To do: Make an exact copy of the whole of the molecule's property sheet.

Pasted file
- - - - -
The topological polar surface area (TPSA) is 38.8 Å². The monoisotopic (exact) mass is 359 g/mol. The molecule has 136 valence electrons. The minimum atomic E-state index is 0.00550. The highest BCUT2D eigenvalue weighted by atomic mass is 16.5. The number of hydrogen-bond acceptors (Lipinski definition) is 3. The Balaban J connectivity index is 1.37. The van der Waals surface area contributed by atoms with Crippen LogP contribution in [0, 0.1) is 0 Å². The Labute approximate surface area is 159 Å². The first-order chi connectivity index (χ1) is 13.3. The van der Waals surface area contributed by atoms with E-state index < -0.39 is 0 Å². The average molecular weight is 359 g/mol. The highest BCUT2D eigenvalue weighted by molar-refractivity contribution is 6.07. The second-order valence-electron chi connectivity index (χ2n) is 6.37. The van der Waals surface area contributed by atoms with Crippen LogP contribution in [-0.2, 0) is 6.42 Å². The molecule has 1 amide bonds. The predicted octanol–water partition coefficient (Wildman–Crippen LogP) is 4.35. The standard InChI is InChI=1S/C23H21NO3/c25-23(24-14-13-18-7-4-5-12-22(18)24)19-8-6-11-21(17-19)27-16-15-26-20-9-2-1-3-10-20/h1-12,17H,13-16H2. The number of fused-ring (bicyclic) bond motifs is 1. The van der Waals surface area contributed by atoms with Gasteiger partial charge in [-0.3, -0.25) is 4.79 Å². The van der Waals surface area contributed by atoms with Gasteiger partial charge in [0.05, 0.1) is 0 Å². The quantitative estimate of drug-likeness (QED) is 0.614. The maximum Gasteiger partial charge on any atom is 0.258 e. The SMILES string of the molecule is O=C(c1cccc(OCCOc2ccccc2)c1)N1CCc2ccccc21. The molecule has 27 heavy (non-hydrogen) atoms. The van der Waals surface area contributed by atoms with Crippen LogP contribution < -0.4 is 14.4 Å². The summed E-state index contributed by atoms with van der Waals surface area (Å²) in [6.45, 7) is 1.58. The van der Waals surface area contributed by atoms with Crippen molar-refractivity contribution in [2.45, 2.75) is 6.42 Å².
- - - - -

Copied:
The topological polar surface area (TPSA) is 38.8 Å². The monoisotopic (exact) mass is 359 g/mol. The molecule has 136 valence electrons. The minimum atomic E-state index is 0.00550. The highest BCUT2D eigenvalue weighted by atomic mass is 16.5. The number of hydrogen-bond acceptors (Lipinski definition) is 3. The Balaban J connectivity index is 1.37. The van der Waals surface area contributed by atoms with Crippen LogP contribution in [0, 0.1) is 0 Å². The Labute approximate surface area is 159 Å². The first-order chi connectivity index (χ1) is 13.3. The van der Waals surface area contributed by atoms with E-state index < -0.39 is 0 Å². The average molecular weight is 359 g/mol. The highest BCUT2D eigenvalue weighted by molar-refractivity contribution is 6.07. The second-order valence-electron chi connectivity index (χ2n) is 6.37. The van der Waals surface area contributed by atoms with Crippen LogP contribution in [-0.2, 0) is 6.42 Å². The molecule has 1 amide bonds. The predicted octanol–water partition coefficient (Wildman–Crippen LogP) is 4.35. The standard InChI is InChI=1S/C23H21NO3/c25-23(24-14-13-18-7-4-5-12-22(18)24)19-8-6-11-21(17-19)27-16-15-26-20-9-2-1-3-10-20/h1-12,17H,13-16H2. The number of fused-ring (bicyclic) bond motifs is 1. The van der Waals surface area contributed by atoms with Gasteiger partial charge in [-0.3, -0.25) is 4.79 Å². The van der Waals surface area contributed by atoms with Gasteiger partial charge in [0.05, 0.1) is 0 Å². The quantitative estimate of drug-likeness (QED) is 0.614. The maximum Gasteiger partial charge on any atom is 0.258 e. The SMILES string of the molecule is O=C(c1cccc(OCCOc2ccccc2)c1)N1CCc2ccccc21. The molecule has 27 heavy (non-hydrogen) atoms. The van der Waals surface area contributed by atoms with Crippen LogP contribution < -0.4 is 14.4 Å². The summed E-state index contributed by atoms with van der Waals surface area (Å²) in [6.45, 7) is 1.58. The van der Waals surface area contributed by atoms with Crippen molar-refractivity contribution in [2.45, 2.75) is 6.42 Å².